The Week In Numbers: A One-way Bet

It seems almost like a one-way bet for the US dollar, at the moment. The US currency hit an 11-year high against a basket of other currencies this week. In 2004, US$1 would have bought S$0.58. Today, the same dollar would buy S$0.72 – a rise of 22%.

As things stand, it looks as though there are more people betting on a US interest-rate rise than those who think that the Federal Reserve has somehow forgotten how to raise the cost of borrowing anymore.

The latest employment figures, which showed that 295,000 jobs were created in February merely adds more fuel to the interest-rate debate by suggesting that the US recovery could be firmly under way.

A higher greenback could bode well for companies that earn their profits in dollars. But it could also weigh on commodities, which tend to be priced in dollars. That might heap additional pressure onto palm-oil companies that include Golden Agri-Resources (SGX: E5H), Olam International (SGX: O32) and First Resources (SGX: EB5).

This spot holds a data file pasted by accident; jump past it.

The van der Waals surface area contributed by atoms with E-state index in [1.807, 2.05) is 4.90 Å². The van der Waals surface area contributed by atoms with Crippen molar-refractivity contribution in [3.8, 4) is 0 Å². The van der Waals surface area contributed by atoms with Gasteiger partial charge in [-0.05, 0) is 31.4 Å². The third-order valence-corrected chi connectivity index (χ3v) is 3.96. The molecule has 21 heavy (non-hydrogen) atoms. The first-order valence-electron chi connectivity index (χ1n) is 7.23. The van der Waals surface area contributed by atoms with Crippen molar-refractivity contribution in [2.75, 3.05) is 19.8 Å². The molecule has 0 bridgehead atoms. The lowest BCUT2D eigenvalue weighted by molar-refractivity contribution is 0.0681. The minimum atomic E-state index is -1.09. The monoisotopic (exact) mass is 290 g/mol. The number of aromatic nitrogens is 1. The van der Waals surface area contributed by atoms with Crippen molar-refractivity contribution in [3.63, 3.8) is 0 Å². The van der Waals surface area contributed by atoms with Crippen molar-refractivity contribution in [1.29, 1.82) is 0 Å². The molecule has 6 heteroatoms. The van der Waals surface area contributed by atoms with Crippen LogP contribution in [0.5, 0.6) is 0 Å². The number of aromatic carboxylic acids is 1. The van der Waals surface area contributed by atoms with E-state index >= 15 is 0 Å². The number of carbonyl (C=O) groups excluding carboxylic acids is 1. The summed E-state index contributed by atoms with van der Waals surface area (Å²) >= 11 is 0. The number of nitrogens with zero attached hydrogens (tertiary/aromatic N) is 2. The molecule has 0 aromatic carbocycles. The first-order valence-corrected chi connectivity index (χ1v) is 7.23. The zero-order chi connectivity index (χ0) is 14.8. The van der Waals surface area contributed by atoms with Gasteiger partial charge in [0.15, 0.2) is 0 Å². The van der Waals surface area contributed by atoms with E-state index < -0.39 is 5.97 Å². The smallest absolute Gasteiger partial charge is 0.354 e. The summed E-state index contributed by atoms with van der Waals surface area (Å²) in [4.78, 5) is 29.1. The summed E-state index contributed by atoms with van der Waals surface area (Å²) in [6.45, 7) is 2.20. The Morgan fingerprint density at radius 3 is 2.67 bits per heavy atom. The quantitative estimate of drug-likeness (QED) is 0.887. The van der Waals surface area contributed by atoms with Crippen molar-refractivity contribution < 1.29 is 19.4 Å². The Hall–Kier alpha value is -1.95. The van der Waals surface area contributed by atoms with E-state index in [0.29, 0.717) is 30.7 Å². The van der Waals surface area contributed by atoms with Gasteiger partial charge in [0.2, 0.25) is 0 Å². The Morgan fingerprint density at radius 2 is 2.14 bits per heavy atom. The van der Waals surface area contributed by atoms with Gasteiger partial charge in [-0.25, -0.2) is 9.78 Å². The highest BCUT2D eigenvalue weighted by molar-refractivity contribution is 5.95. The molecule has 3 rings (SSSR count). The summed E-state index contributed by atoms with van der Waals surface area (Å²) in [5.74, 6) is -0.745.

A possible hike in US interest rates lifted Singapore’s interbank offered rate, SIBOR, to 0.836% this week.  SIBOR is widely used in calculating the cost of home loans. Consequently, a rise in SIBOR is unlikely to be welcomed by homebuyers, who could see their non-discretionary income cut through higher mortgage repayments.

It seems that Japan did not grow quite as quickly last year as everyone thought. At first, it appeared that Japan’s economy grew 2.2% in the last three months of 2014. But that has now been revised down to 1.5%. Interestingly, consumer spending was better than the preliminary data showed.

India is expected to overtake China as the next Asian powerhouse. According to the International Monetary Fund, India’s economy could grow by 7.2% this year. Additionally, while China’s economy is expected to continue to slow next year, India’s economy could grow by as much as 7.5% in 2016.

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